"Where we want to go is we want to be able to detect the malicious code that we know about," he said. "When an adversary or an intrusion has a signature of malicious code, we want the (Einstein) sensors to be able to scan for that malicious code and alert us."
Charbo told the hearing another change being made was to get security clearances for chief information officers and their top IT security staff, "so that no longer are they just getting an unclassified brief."
"Quite honestly," he added, "what you get in that (unclassified) state is just a piece of information that's very difficult to interpret back to any attribution at all or to identify what the gaps are."
In response to privacy concerns, Jamison noted that Einstein's capacity was no different from that in commercial IT security systems that federal departments already employed.
"They all have commercial capability to do intrusion detection," he said. "What is different is that we're going to have comprehensive coverage" across federal networks, and that all the information about potential intrusions or malicious code would flow to a central point, the U.S. Computer Emergency Readiness Team at DHS.
"We've had our privacy folks and our civil rights folks involved in this from the very start," he told the hearing, adding a required privacy impact assessment for the new program was being prepared.
Silva noted that even checking for potential malicious code, which can be done by a program that automatically scans incoming e-mail for instance, was not a problem in privacy terms.
"That kind of analysis and monitoring is quite different from anyone actually reading the content" of an e-mail, he said.
Because hackers, including those believed employed by nation states like China, are now so adept at fooling users into downloading malicious software from the Internet or e-mail, and the software can hide so deeply in a computer's operating system, many see traffic analysis -- which can spot a computer worm propagating itself through a network for instance -- as a vital part of any IT security strategy.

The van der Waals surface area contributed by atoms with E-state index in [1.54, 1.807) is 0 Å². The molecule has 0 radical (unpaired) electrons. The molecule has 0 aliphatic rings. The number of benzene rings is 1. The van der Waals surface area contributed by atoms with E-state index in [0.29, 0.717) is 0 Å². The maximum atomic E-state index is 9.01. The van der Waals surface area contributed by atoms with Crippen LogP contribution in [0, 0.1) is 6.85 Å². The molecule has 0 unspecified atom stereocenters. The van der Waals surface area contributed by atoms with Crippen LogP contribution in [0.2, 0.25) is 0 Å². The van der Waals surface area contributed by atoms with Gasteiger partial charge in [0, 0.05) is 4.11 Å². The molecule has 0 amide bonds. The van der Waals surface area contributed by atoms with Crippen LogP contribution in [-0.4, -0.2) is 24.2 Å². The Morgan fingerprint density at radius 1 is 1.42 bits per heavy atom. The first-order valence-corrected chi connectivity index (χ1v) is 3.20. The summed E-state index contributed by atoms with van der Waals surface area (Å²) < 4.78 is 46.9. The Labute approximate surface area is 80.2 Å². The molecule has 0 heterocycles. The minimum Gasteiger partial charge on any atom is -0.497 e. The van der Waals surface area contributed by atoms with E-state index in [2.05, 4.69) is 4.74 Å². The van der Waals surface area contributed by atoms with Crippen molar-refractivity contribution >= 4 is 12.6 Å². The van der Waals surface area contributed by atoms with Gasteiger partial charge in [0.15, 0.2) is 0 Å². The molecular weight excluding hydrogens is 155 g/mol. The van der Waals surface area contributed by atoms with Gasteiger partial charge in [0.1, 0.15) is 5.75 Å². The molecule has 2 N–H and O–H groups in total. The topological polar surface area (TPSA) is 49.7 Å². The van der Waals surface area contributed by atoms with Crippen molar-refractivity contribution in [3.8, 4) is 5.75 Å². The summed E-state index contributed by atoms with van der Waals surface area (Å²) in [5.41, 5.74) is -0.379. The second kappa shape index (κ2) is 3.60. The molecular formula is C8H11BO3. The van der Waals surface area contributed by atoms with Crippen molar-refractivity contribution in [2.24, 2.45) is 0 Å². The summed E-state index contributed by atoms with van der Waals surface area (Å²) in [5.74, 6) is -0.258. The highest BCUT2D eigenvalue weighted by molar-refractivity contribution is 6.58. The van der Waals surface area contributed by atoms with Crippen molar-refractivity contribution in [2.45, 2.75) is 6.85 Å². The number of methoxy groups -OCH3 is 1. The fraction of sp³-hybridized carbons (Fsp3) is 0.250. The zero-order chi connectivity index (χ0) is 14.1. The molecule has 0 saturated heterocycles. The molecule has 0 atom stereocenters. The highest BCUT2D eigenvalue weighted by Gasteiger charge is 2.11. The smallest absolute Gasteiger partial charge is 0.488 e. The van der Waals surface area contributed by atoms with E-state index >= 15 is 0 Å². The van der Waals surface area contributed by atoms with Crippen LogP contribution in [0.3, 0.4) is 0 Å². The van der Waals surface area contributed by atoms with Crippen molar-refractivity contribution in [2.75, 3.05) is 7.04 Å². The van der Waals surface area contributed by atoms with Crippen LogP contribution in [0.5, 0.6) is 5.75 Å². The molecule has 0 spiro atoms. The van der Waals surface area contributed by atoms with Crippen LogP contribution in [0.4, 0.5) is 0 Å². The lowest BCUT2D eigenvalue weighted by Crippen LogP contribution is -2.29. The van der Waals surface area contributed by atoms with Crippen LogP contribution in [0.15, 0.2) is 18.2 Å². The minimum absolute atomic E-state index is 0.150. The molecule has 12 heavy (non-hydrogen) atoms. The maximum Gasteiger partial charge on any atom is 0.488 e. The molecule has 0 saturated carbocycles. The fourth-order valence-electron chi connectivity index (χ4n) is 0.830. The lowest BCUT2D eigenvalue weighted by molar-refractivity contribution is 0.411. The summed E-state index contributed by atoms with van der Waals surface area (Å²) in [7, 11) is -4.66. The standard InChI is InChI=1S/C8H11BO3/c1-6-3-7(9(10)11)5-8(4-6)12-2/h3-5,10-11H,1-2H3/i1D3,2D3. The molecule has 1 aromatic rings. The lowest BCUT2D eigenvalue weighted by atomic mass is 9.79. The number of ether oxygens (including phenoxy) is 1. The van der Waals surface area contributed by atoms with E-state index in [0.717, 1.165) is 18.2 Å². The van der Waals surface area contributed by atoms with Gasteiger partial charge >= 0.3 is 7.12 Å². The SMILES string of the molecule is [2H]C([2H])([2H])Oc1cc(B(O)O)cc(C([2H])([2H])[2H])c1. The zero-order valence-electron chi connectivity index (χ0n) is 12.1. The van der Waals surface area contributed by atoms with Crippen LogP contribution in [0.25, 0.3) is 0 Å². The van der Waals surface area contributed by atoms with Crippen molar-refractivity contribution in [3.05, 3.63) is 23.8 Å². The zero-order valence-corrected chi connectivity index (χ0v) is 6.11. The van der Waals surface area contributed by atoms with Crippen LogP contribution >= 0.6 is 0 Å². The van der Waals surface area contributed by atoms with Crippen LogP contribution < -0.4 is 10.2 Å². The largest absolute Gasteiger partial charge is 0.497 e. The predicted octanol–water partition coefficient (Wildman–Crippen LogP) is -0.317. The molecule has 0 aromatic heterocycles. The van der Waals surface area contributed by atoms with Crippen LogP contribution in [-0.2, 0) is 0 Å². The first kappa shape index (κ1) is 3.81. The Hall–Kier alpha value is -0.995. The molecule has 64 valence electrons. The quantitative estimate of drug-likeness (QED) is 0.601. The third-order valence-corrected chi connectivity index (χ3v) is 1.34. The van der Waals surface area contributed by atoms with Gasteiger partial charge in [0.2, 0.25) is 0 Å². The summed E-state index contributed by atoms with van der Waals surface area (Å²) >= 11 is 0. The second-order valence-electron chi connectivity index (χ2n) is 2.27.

Charbo told UPI there were currently no plans to look at one of the more extreme options currently being considered by network security managers at the Department of Defense -- that of banning all non-official traffic.
"We'll be looking at a lot of what (the Department of Defense) is doing," he said, but added that the idea of TIC was to provide a baseline in terms of security policies upon which agencies could then build.
Certainly policies will change over time," he said. "They'll be policies for all federal networks żż agencies can make more restrictive rules for the networks they manage."
Silva acknowledged that security on U.S. government unclassified networks had been poor but said the technological centralization of Einstein, and the policy centralization of putting the NSA in charge, was the foundation for success.
"We've taken the first step," he said.
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Analysis: Germany stops Big Brother law
Berlin (UPI) Mar 03, 2008
The decision by Germany's highest court Wednesday to annul a controversial state law allowing secret computer searches for security and anti-terror investigations rightfully puts civil rights above security interests, experts say.